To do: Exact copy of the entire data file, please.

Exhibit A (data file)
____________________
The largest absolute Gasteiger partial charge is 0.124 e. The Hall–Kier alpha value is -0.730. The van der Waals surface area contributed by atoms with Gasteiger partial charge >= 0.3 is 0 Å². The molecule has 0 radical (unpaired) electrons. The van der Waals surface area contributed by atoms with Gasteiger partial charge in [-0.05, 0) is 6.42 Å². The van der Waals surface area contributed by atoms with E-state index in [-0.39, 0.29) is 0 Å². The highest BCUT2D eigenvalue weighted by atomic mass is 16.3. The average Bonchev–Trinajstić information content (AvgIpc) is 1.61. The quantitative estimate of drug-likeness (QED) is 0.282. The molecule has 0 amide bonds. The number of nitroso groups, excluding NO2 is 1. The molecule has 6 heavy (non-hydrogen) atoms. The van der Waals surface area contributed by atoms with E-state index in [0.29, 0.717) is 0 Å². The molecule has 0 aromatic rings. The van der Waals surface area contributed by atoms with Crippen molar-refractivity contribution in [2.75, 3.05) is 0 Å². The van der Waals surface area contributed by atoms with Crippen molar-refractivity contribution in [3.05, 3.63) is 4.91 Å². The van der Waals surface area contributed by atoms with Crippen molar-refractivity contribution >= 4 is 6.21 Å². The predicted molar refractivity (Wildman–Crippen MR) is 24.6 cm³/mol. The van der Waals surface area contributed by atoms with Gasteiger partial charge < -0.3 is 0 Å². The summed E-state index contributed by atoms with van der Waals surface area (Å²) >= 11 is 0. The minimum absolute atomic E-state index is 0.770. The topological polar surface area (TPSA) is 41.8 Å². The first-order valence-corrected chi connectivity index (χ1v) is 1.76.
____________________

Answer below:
The largest absolute Gasteiger partial charge is 0.124 e. The Hall–Kier alpha value is -0.730. The van der Waals surface area contributed by atoms with Gasteiger partial charge >= 0.3 is 0 Å². The molecule has 0 radical (unpaired) electrons. The van der Waals surface area contributed by atoms with Gasteiger partial charge in [-0.05, 0) is 6.42 Å². The van der Waals surface area contributed by atoms with E-state index in [-0.39, 0.29) is 0 Å². The highest BCUT2D eigenvalue weighted by atomic mass is 16.3. The average Bonchev–Trinajstić information content (AvgIpc) is 1.61. The quantitative estimate of drug-likeness (QED) is 0.282. The molecule has 0 amide bonds. The number of nitroso groups, excluding NO2 is 1. The molecule has 6 heavy (non-hydrogen) atoms. The van der Waals surface area contributed by atoms with E-state index in [0.29, 0.717) is 0 Å². The molecule has 0 aromatic rings. The van der Waals surface area contributed by atoms with Crippen molar-refractivity contribution in [2.75, 3.05) is 0 Å². The van der Waals surface area contributed by atoms with Crippen molar-refractivity contribution in [3.05, 3.63) is 4.91 Å². The van der Waals surface area contributed by atoms with Crippen molar-refractivity contribution >= 4 is 6.21 Å². The predicted molar refractivity (Wildman–Crippen MR) is 24.6 cm³/mol. The van der Waals surface area contributed by atoms with Gasteiger partial charge < -0.3 is 0 Å². The summed E-state index contributed by atoms with van der Waals surface area (Å²) >= 11 is 0. The minimum absolute atomic E-state index is 0.770. The topological polar surface area (TPSA) is 41.8 Å². The first-order valence-corrected chi connectivity index (χ1v) is 1.76.